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WunderHub - The Package Manager for APIs Public Beta

Published: 2022-02-05
Jens Neuse

Jens Neuse, CEO & Founder of WunderGraph

Today, we're happy to announce the public beta of WunderHub, the Package Manager for APIs. After a successful private beta, we're excited to open up WunderHub to a wider audience.

Package Managers are around for a long time. They help us to easily share code with colleagues and the open source community. With a package manager, you can easily install and update dependencies.

When it comes to sharing APIs though, we're mostly doing this manually. If you look at successful companies like Stripe, they are sharing an OpenAPI Specification for their API by storing it in a GitHub repository.

If your application depends on not just one, but multiple APIs, this approach will not scale well. Keeping track of all the API dependencies manually, different API Styles (REST, GraphQL, OpenAPI, etc.) and different versions is going to be a nightmare.

If you prefer to watch a video instead of reading a blog post, we've got you covered.

Before we dive into how WunderGraph tackles these problems, let's have a look at the high level architecture of WunderHub.

WunderHub - an Overview#

With WunderHub, Developers get a centralized repository to store and share APIs of any kind. Thanks to our Open Source Framework, you can already translate REST (OpenAPI), GraphQL, Apollo Federation as well as Databases like (MySQL, PostgreSQL, MongoDB, Planetscale) into the WunderGraph Format, our standard for API Integration. In the future, we'll also add support for gRPC, Kafka and other Protocols.

Similarly to Docker, the WunderGraph Format makes APIs of any kind easily shareable, composable and extendable. Docker allowed us to make Applications portable, we're applying the same pattern to APIs.

The user flows of WunderHub are very similar to those of npm.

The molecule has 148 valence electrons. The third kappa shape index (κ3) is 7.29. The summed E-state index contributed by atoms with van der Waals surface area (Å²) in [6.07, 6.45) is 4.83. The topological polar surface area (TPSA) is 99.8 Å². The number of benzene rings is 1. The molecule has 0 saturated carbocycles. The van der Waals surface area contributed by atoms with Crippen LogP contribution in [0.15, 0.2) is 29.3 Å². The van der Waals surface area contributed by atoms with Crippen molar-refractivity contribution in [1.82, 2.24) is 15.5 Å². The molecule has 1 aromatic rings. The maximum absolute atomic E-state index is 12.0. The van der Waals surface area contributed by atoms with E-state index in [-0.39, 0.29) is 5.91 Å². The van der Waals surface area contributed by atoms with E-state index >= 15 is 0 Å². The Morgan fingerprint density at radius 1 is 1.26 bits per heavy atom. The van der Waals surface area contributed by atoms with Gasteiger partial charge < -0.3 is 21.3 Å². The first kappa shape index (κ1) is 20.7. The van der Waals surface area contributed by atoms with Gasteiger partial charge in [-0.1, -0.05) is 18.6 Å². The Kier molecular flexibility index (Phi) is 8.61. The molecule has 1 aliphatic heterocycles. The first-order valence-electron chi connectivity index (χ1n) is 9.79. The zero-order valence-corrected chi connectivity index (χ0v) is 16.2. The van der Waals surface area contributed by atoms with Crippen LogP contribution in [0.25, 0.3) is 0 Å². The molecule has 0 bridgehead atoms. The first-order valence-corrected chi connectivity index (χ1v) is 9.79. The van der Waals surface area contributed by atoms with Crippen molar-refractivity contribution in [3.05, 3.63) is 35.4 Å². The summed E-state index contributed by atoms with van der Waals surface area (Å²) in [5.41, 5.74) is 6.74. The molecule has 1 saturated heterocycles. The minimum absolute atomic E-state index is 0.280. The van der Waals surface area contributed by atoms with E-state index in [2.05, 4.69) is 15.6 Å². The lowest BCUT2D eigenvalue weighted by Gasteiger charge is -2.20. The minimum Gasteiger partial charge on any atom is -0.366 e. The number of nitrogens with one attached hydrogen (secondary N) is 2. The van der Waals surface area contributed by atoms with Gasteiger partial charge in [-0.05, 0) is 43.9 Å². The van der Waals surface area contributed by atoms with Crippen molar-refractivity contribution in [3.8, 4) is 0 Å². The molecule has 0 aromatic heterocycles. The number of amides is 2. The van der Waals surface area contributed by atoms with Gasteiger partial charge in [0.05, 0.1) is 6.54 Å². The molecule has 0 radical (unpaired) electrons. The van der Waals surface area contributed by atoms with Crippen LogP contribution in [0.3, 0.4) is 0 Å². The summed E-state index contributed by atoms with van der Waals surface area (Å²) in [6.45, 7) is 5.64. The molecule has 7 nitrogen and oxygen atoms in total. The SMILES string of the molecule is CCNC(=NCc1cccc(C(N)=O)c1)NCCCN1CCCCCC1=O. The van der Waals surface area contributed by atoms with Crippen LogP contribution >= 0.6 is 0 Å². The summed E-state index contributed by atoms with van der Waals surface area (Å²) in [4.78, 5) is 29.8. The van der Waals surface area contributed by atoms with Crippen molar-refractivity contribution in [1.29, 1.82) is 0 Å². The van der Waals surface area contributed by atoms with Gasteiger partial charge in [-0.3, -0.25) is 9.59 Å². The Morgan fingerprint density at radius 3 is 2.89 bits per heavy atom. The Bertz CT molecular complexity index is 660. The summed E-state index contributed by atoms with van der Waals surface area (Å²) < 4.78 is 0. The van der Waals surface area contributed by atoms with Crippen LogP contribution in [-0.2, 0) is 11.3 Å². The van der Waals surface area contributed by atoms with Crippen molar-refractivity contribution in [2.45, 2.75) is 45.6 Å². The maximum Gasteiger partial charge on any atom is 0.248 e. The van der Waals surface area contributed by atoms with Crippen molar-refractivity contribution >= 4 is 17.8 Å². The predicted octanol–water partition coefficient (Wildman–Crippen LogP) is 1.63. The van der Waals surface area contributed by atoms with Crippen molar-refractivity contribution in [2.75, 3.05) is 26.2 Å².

One the one side, you have the API providers, which are the ones who publish their APIs. They build and deploy their APIs. Once deployed, they can push their APIs to WunderHub.

On the other side, you have the API consumers, which are the ones who consume the APIs. They can either be from the same organization (internal APIs) or from outside your organization (public or partner APIs).

Either way, WunderHub is not just a repository to store API specifications. If you're an API consumer, you can install an API from WunderHub with a single command.

Publishing an API#

Sharing an API was never easier. Let's go quickly through the process of publishing an API.

1. Initialize a new project.#

wunderctl init --template publish-api
npm install

2. Configure the API you'd like to publish.#

const weatherApi = introspect.graphql({
url: "",
organization: "wundergraph",
name: "weather",
isPublic: true,
shortDescription: "A public GraphQL Weather API",
keywords: ["weather"],
apis: [

In our case, we're using introspection to get the GraphQL schema of the Weather API, then we fill in some information about the API.

3. Publish the API#

wunderctl generate --publish

This actually "runs" the introspection process, generates the WunderGraph API Description and pushes it to WunderHub.

That's it! You could run this step manually, from your local machine, or from within a CI/CD pipeline to automate the process when deploying your API Backend.

Integrating an API into your Application#

Now, let's have a look at how things look like from an API consumer's perspective.

1. Initialize a new project.#

wunderctl init
npm install

2. Add the APIs you'd like to consume.#

wunderctl add wundergraph/weather wundergraph/countries

3. Instantiate and Configure the API#

// wundergraph.config.ts